Reviewers called his book “a bold, powerfully argued re-visioning of the most consequential life ever lived.” How can you argue with the acclaim Reza Aslan’s Zealot: Jesus of Nazareth received, becoming a NY Times bestseller and reaching #1 on Amazon? Fox News and CNN’s Piers Morgan propelled his rise in popularity.
Out of curiosity I read his book.
In many ways, Aslan’s book is simply a rehashing of old ideas. He regurgitates a multitude of bold, inaccurate and misleading observations about Jesus that lead him to recreate Jesus in his own image.
Reza Aslan is an Iranian Muslim who immigrated to the US with his family in 1979. He became a Christian in his teenage years.
Aslan later returned to his Islamic roots, began to study the historicity of Jesus and replaced his belief in Jesus the Christ with his belief in Jesus the revolutionary.
3 Things Aslan Got Wrong About Jesus
1. Referring to Jesus as simply a man of peace. Jesus said, “Do not suppose that I have come to bring peace to the earth. I did not come to bring peace, but a sword.” (Matthew 10:34 NIV)
2. Misunderstanding Jesus’ purpose as setting up an earthly kingdom in Judea in revolt against Roman occupiers. Jesus said, “My kingdom is not of this world. If it were, my servants would fight to prevent my arrest by the Jewish leaders. But now my kingdom is from another place.” (John 18:36 NIV)
3. Saying Jesus did not believe he was God. Jesus said, “Anyone who has seen me has seen the Father.” (John 14:9 NIV) Jesus said, “I and the Father are one.” (John 10:30 NIV)
Aslan arrives at these and other conclusions primarily because he rejects the authority and reliability of the New Testament Gospels.
He writes of his personal experience, “…the sudden realization that the Bible is replete with the most blatant and obvious errors and contradictions…left me confused and spiritually unmoored.” (p. xix) Aslan formed his new perspective on the Scriptures partly from the “Two-Source Hypothesis” which he refers to as “the most widely accepted theory on the formation of the Gospels.” (p. xxvi)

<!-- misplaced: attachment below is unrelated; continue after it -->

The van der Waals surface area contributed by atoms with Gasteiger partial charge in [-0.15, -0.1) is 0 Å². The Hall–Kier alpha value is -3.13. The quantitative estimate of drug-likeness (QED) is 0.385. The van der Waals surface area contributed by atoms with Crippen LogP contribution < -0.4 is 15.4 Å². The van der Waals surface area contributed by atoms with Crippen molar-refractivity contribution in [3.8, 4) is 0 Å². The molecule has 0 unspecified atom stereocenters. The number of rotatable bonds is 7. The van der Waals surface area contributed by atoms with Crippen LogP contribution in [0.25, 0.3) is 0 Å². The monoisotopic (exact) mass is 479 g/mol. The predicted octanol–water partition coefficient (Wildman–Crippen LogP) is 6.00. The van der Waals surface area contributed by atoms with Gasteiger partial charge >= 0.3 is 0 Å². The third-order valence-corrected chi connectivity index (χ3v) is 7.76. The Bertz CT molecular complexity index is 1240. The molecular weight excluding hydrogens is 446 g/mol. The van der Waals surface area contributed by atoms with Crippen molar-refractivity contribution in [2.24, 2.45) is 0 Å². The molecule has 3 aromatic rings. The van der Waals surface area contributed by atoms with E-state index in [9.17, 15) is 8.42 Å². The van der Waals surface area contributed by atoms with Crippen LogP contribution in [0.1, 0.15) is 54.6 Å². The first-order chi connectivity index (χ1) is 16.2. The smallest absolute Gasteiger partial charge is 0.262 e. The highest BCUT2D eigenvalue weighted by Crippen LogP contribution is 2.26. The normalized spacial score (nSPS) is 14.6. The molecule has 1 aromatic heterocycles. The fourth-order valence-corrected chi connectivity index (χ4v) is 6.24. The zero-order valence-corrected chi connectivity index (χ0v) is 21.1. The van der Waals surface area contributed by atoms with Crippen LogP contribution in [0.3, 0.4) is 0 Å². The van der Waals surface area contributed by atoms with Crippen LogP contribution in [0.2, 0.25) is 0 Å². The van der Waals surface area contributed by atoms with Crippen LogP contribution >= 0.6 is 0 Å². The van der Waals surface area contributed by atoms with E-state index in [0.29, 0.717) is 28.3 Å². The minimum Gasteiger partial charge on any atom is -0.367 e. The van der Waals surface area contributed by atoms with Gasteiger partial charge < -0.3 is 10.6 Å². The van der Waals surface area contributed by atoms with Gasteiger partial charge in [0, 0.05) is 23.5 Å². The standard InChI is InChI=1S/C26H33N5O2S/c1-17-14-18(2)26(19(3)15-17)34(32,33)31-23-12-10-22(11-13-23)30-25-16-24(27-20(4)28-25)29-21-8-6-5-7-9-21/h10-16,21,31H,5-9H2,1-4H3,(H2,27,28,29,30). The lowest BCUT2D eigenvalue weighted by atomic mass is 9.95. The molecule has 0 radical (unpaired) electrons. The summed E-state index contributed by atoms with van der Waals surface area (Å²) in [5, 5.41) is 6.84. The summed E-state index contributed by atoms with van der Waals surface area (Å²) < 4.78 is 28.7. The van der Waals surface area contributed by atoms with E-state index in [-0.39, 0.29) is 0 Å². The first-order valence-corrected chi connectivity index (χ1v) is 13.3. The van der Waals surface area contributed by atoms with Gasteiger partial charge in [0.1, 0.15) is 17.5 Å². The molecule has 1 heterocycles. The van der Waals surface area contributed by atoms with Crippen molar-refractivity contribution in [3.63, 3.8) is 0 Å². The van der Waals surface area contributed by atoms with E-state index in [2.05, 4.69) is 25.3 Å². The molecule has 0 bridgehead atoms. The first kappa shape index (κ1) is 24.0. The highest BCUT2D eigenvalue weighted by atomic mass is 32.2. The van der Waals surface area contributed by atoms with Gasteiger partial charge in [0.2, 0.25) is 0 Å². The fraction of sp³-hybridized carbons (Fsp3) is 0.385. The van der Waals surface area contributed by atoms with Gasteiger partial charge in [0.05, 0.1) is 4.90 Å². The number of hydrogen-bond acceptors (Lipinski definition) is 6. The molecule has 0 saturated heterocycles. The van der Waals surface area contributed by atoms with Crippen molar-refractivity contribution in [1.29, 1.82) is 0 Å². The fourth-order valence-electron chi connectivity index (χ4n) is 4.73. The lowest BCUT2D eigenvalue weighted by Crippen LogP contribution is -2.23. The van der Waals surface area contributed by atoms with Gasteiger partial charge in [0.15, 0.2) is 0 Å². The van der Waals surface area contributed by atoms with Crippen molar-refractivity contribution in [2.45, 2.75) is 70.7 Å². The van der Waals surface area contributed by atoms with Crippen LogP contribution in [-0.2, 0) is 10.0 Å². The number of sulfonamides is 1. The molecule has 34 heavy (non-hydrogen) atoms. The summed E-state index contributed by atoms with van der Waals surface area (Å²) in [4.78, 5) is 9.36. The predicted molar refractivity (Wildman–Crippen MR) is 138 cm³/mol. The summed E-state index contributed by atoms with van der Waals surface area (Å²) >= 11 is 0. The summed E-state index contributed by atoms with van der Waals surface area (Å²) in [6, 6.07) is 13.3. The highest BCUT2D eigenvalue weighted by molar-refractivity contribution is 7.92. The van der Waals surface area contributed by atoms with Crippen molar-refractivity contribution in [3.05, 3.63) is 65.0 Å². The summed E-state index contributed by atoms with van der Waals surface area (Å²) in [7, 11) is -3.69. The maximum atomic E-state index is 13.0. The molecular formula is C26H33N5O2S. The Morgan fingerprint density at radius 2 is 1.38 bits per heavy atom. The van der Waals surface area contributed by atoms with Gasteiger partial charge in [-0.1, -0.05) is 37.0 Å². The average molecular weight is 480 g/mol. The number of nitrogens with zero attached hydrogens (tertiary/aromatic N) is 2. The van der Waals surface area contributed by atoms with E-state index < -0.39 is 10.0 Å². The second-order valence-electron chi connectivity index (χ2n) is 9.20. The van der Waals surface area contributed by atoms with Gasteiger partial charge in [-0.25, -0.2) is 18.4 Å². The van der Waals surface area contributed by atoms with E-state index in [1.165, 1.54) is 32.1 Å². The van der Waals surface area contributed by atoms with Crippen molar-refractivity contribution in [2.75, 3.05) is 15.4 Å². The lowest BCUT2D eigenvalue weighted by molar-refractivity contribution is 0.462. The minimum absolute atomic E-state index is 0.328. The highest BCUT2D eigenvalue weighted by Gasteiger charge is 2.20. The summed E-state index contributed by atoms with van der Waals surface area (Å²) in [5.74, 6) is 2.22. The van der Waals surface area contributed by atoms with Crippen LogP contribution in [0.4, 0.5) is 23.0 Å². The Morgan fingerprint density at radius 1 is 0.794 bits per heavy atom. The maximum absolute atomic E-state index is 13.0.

Based on this hypothesis, Aslan believes the gospels are not “eyewitness accounts of Jesus’ words and deeds recorded by people who knew him.” He pursued his academic studies “…no longer chained to the assumption the stories I read were literally true…” (p. xix)
Rejecting Historical Context
His opinion ignores or is an outright rejection of 1st and 2nd century Christians who regarded Matthew, Mark and John as eye-witnesses accounts of Jesus and his teaching. Augustine, Origen and Irenaeus and the early Church Fathers, accepted the Gospels as historical, inspired records of Jesus’ life, death and resurrection.
To reject the Bible as literally true is the fundamental flaw in Aslan’s arguments.
Creative Writing Not Historic Research
What I found interesting is that none of Aslan’s four degrees is in history. Nor is he a “professor of religion” as he stated in the Fox News interview. He is an associate professor in the Creative Writing program at the University of California, Riverside.
As such, his writing about Jesus is “creative” to say the least.
What Is Clear From The Four Gospels
* Jesus knew he was the fulfillment of all Old Testament prophecy regarding the Messiah;
* he came not to set up an earthly kingdom but to bring people into the Kingdom of Heaven through his sacrificial death and resurrection;
* he was God, the Universe’s Creator;
* consecration to Him was not about moral reformation but spiritual regeneration.
Over the past few decades Jesus has been presented as a “Superstar,” a “Prophet” and a “Zealot.”
He may be misrepresented and misunderstood but he cannot be ignored.
He remains center stage in human history.
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